Any small business that is just starting off is always going to encounter problems. I remember reading INC magazine about a year ago, they conducted a study of the reasons why small businesses don’t make it and have to fold, and I think it was 60% of them called it quits because of inadequate funding. The best part about SEO consulting? There’s not a lot of up-front investing, unless you consider the countless hours it takes convincing a company to invest a couple of hundred dollars a month in something that won’t begin producing results until the 5th or 6th month, very rarely any sooner.

A lot of SEO experts say that a good SEO consultant shouldn’t have to look for business, because they are already up to their ears in work for existing clients and don’t have time for new business. I can’t wait for that day to come, although I’m sure in a year or so I’ll look back on this and disagree.

A new company without a proven portfolio of satisfied clients and results will have a hard time finding new customers. So how do you compete and survive with offshore companies popping up with colorful and attractive web sites promising to optimize 300 keywords, get you on page 2 of Google within 3 months, write unique and original articles and send you a Christmas card?

Any reputable SEO consultant knows this is all bogus, and the companies that actually do this without using black hat techniques simply outsource this to a number of companies/individuals, tell you they have 300 employees, and charge you a few hundred dollars extra so that they can make a profit.

The one positive thing about SEO, however? It’s still a very unsaturated industry.

There may be 5 or 6 full-time SEO consultants in a major city, which means there is plenty of work out there to be found if time is dedicated to doing so. But balancing self-marketing and client marketing can be a very difficult task. Time management is key, and how many billable hours you complete for the small amount of clients you currently have vs. how many hours you spend blogging, posting in message-board forums, posting ads on craigslist and going “door-to-door” to try to drum up new business, while being careful to not overextend yourself, can be tough.

I’ve found that a good way of finding potential clients is by finding small local companies who have invested money in advertising, either by buying ads in small local newspapers (I say small and local because most of the bigger companies who advertise in the Washington Post and Baltimore Sun likely already have full-time SEO/SEM marketers, but it may be worth a shot) or whatever other types of local advertising you notice. Send a quick e-mail offering your services, making a few observations about what can be done better (I notice your keywords are too broad, your content could definitely be optimized, etc.) making it sound like it’s coming from a personal level and less like a spammer. Companies like to have hungry small businesses working for them, especially if they know that you have the time and resources to make an SEO campaign a success; as long as you’re setting the right expectations and not promising them anything in the first few months, but still detailing the work you are performing when billing them for the time.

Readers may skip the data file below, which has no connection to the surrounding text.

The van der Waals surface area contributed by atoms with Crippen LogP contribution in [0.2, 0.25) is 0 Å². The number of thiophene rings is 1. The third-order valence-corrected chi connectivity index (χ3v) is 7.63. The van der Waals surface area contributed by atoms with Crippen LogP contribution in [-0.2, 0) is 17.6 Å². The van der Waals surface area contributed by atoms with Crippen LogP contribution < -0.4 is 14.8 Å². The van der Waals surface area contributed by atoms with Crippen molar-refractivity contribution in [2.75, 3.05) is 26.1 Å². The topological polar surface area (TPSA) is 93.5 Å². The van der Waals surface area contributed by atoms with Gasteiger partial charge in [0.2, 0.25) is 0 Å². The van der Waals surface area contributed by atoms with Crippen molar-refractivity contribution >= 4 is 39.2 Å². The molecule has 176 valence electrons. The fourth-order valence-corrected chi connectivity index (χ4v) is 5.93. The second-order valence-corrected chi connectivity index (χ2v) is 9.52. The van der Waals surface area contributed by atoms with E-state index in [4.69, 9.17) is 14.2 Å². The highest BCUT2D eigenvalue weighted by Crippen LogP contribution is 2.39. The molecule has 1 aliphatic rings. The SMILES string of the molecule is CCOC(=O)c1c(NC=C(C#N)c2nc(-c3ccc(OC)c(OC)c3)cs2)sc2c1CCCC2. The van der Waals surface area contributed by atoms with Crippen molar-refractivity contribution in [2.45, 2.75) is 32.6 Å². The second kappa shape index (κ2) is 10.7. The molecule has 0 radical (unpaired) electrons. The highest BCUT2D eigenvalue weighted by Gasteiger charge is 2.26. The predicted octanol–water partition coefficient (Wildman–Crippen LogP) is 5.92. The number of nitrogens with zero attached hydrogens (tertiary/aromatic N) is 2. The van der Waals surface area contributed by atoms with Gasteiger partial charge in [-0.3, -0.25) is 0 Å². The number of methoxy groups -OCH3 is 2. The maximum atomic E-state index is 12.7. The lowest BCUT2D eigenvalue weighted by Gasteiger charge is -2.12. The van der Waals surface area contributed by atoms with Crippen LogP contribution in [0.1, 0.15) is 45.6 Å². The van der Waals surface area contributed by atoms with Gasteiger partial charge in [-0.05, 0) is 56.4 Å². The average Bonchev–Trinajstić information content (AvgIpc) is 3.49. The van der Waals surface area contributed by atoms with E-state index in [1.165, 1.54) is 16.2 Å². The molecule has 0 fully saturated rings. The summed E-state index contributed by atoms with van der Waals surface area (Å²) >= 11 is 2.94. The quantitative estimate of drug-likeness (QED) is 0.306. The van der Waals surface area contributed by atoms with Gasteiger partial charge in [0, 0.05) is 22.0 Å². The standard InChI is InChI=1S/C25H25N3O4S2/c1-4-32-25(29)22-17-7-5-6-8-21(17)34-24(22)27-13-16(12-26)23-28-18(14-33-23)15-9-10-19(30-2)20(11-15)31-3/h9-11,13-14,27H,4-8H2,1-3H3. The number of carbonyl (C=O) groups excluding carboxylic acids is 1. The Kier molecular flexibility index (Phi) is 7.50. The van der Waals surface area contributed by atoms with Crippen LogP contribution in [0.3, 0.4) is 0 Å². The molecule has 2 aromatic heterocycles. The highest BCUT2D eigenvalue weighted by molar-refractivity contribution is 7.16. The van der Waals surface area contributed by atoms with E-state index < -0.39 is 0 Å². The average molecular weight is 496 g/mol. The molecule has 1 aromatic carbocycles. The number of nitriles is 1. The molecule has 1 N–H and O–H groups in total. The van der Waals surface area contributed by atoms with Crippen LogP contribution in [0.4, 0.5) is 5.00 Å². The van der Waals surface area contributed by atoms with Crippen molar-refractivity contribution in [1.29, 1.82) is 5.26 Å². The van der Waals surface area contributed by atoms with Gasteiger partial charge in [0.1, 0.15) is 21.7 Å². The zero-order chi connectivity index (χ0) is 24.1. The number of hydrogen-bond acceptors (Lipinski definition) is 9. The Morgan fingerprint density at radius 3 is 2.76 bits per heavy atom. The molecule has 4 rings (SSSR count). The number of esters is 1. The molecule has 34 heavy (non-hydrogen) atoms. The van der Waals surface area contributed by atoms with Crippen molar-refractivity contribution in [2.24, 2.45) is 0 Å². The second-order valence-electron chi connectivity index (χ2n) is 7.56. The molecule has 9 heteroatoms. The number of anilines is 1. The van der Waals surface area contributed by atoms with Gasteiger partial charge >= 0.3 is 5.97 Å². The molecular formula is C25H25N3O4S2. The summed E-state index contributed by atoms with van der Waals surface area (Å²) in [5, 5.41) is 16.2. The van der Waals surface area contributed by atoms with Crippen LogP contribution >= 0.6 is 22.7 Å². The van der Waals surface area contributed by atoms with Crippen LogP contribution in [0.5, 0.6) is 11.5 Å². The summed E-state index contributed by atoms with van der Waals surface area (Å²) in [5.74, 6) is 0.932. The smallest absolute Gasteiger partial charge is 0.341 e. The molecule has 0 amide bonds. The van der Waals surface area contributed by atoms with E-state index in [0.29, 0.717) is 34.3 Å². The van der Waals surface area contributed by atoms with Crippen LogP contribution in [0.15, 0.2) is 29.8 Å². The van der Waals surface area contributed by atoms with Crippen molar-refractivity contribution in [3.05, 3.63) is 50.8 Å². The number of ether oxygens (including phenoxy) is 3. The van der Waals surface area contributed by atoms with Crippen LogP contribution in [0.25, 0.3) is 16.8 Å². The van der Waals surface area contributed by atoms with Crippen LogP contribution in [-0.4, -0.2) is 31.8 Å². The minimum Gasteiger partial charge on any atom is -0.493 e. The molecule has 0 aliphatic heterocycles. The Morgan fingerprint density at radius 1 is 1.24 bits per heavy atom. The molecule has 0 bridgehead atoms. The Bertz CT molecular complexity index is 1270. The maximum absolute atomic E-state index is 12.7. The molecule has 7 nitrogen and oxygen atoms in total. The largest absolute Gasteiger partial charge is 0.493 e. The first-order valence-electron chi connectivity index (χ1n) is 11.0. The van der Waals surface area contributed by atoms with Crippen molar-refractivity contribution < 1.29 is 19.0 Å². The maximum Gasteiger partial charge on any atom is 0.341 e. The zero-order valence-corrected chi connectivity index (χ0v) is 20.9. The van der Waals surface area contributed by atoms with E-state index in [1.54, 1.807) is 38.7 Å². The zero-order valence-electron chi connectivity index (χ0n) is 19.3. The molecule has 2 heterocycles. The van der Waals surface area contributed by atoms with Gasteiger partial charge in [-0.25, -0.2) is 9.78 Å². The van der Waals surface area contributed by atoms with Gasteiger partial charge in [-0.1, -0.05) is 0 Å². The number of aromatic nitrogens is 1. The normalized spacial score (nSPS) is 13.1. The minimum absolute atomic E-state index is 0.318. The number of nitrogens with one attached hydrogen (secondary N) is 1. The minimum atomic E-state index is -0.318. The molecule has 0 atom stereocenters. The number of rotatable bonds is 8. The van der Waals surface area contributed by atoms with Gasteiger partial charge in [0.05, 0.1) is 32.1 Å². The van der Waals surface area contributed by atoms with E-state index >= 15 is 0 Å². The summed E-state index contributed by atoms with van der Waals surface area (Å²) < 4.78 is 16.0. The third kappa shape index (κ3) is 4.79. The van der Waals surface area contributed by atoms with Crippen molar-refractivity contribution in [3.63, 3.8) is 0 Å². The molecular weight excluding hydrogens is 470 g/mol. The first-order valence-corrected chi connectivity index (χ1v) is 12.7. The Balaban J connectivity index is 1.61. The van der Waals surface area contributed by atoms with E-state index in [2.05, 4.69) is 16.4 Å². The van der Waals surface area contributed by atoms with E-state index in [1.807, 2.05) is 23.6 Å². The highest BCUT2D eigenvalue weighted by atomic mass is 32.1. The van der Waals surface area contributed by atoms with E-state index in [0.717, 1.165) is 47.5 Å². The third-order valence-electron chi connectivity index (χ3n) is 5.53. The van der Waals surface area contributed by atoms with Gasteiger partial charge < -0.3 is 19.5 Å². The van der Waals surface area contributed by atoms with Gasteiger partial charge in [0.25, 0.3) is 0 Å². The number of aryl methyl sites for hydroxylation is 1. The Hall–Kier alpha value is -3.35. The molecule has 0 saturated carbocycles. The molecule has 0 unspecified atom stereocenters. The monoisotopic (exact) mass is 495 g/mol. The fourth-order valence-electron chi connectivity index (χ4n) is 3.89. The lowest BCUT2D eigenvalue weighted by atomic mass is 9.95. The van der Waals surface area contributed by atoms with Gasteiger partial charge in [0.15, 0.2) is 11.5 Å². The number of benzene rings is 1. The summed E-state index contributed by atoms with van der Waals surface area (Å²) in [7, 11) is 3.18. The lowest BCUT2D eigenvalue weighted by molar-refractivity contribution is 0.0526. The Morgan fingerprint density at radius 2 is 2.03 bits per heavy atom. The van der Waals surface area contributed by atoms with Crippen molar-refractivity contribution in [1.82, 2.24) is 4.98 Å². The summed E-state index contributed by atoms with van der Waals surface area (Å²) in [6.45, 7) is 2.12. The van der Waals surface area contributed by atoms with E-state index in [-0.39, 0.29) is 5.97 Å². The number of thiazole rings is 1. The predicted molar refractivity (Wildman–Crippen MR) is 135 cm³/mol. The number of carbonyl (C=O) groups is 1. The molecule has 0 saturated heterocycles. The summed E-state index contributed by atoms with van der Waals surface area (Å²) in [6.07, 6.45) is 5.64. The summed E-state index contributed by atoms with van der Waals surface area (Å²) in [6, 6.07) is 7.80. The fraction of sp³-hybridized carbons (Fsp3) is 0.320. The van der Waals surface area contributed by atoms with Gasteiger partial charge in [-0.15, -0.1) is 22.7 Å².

Small business owners love barter deals as well. Try to work out trade deals; get your house painted, your kitchen cabinets, plumbing work done…whatever you can think of, service in trade for service. Not only are you saving money by not reaching into your pocket, but you’re also building a satisfied client base without them feeling like they’re taking a chance by spending money without proven results.

Taken from BusinessPundit.com:  75% of entrepreneurs would be better off financially with a regular job. You could counter by saying that wages may suffer but you can build wealth through your business, but you would be wrong again. The majority of entrepreneurs have $20,000 or less in business equity, and 30% of them have zero business equity. Surprising? Probably not given how many new businesses fail. One paper on entrepreneurs and optimism starts off this way:

Entrepreneurs make peculiar financial choices. They hold poorly diversified portfolios (Gentry and Hubbard, 2001; Heaton and Lucas, 2000). They bear excessive risk for the returns they earn (Moskowitz and Vissing-Jorgensen, 2002). They accept lower median life-time earnings than similarly skilled wage-earners (Hamilton, 2000).

Hey, if it was easy everyone would be doing it, right? Me or any other newbie SEO consultant bringing in six digits in the next 3 or 4 years is not something that should be planned on realistically happening. But finding the balance and freedom of being self-employed (regardless of the 12 hour days I’ll be putting in)? That’s what I’m talking about.

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